Tuesday, October 21, 2008

Underscoring the Ridiculousness of the Squib Kick Ploy

Following a tight victory over the New Orleans Saints, Minnesota Vikings' head coach Brad Childress vented early and often over punter Chris Kluwe's failure to punt the ball out of bounds, thereby giving Saints' return man Reggie Bush numerous opportunities to scorch an already tenuous Vikings' cover team. On each occasion, Bush obliged, returning two punts for touchdowns and one to midfield, stopped short of the end zone only by Bush's unsure footing.

In his criticism of Kluwe's failure to heed his instructions to punt out of bounds, Childress made clear how adamant he had been in his instructions and that such a failure on the part of his punter would be catastrophic against the Bears and Devin Hester.

Entering the game against Chicago last Sunday, it therefore would have come as no great surprise to any Vikings' fan should they have been informed that Childress had made clear to his kickers that Hester was not to be kicked to. And, as the first half progressed, it became clear that not kicking to Hester was a significant part of the Vikings' game plan.

On three of the Vikings' first four kickoffs on Sunday, place-kicker Ryan Longwell squib-kicked the ball just barely into Chicago territory. The Bears returned the three kicks an average of twenty yards and started drives on their own 46, 48, and 41, respectively. The three drives resulted in 17 points for the Bears.

Clearly, the Vikings' kickoff strategy backfired. That might be forgivable if the strategy were the best option for dealing with Hester's explosiveness. Alas, it was not. And it wasn't even the second best option.

The best option for the Vikings was simply to kick the ball as deep as possible. Longwell averages kickoff placement inside the five-yard-line. Hester averages kickoff returns of 22.1 yards. Assuming a kickoff to the five and an average return of 22.1 yards, Hester would be expected to return the ball to the 27-yard-line. Even measured by Hester's season-long kickoff return of 51 yards, the Vikings would be giving the Bears the ball near their own 45-yard-line--not far from where they gave the Bears the ball as a result of the squib-kick ploy.

That this was a good option was demonstrated by the Vikings relative success covering Hesters' return of Longwell's third kickoff, a deep kickoff to the six that Hester returned 16 yards to the 22. Despite that success, the Vikings opted for a third squib kick as the seconds to halftime ticked off of the clock, leaving the Bears just enough time to go the short distance necessary to attempt a successful field goal.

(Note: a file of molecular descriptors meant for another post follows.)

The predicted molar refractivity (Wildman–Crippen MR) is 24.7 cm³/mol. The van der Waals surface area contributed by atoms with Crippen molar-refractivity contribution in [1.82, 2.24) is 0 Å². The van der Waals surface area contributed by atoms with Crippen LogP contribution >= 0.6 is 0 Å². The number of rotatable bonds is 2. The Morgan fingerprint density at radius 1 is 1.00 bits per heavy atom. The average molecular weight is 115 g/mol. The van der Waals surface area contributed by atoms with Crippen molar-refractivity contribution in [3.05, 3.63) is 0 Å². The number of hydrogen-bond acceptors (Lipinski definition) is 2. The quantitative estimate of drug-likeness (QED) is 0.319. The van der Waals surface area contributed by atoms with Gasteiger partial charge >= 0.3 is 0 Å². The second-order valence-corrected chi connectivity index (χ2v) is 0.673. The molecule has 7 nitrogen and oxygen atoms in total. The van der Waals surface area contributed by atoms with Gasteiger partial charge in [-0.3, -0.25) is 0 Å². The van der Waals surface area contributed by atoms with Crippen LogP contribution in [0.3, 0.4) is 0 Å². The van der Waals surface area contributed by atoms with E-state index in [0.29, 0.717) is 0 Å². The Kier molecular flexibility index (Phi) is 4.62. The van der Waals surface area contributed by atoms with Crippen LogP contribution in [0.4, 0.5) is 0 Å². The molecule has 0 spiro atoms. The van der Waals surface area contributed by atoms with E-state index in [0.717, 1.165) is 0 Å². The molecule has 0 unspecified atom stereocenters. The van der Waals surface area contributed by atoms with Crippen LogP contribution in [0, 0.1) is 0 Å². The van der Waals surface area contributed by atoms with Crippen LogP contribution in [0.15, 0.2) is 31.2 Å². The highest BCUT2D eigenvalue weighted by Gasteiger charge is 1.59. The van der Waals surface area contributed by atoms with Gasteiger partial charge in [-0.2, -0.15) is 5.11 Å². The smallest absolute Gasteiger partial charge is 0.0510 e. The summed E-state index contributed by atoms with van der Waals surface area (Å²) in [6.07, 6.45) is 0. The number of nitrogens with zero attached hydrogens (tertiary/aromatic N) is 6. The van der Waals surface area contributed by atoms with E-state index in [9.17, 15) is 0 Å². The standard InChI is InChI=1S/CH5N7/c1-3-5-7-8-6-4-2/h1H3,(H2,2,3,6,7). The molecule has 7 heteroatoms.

The second best option for the Vikings to avoid a long kickoff return would have been to kick the ball out of bounds at or inside the Bears' 40-yard-line. The penalty would have given the Bears the ball at their own 40-yard-line. That's not great, but it would have been an improvement over the ploy that the Vikings adopted.

There is no question but that the Vikings have problems covering kick returns. But squib kicking was not a viable solution to the coverage problem, even given the threat of Devin Hester. That seems to have been lost on Childress, however, who clearly was still seething from Kluwe's mis-punts against New Orleans and Bush's subsequent return success.

Where does the blame for this ploy rest? Some have suggested that Childress is merely accepting blame that rightly should accrue to special teams coordinator Paul Ferraro. Given his response to Kluwe's failures in New Orleans--and his contention that he personally instructed Kluwe to kick the ball out of bounds against the Saints--is there any doubt that Childress made the call to squib kick? And is there any need to discuss further the failure to employ either of two more viable options than that upon which Childress and Ferraro ultimately settled?

Up Next: More Numbers.


Cabrito said...

My two cents worth this week has nothing to do with your squib kick analysis, VG. I guess everyone agrees with you, hence no pertinent comments.

I just wanted to offer my congratulations to Mewelde Moore for proving to be such a valuable contribution to the Steelers. Mike Tomlin obviously knew what he was doing when he picked him up. I remember one of your blogs last year, VG, when you compared MM's stats favorably to Brian Westbrook's. Well, MM is no Westbrook, but he definitely possesses a similar kind of versatility that can prove a benefit to any team that knows how to use him properly. I recall a few years ago when the Vikings' starting RBs were injured, and MM had to step in to do the job. He responded with a pair of back-to-back 100 yard games. I could also mention his flair for the spectacular, like running through the whole Patriots team to score our only TD against them last year, and returning a punt for a touchdown that proved the margin of victory over the Giants in that famous 3-TDs-by-return game. I can't really blame Chili for letting him go, as the Vikings happen to be blessed with an outstanding pair of running backs as it is. But in view of the fact that Chili is so enamored of Westbrook, as you recently observed, it's a shame he couldn't recognize -- much less find ways to exploit -- MM's particular talents. Well, I'm happy Mewelde is doing so well in Pittsburgh, even though they just lost to the Giants, no fault of his.

vikes geek said...


I agree that Moore is an asset when used properly. I'm not sure Childress ever would have used him the way that the Steelers are using him as it defies Childress' sensibilities. While the Vikings do have two good backs in Taylor and Peterson--both vastly under-utilized, by the way--they still had room for Moore as both a slot receiver and as a special teams player. I think Childress looked at the backfield situation and the Love Boat incident and released Moore. It looks like that's working out better for Moore than it is for the Vikings.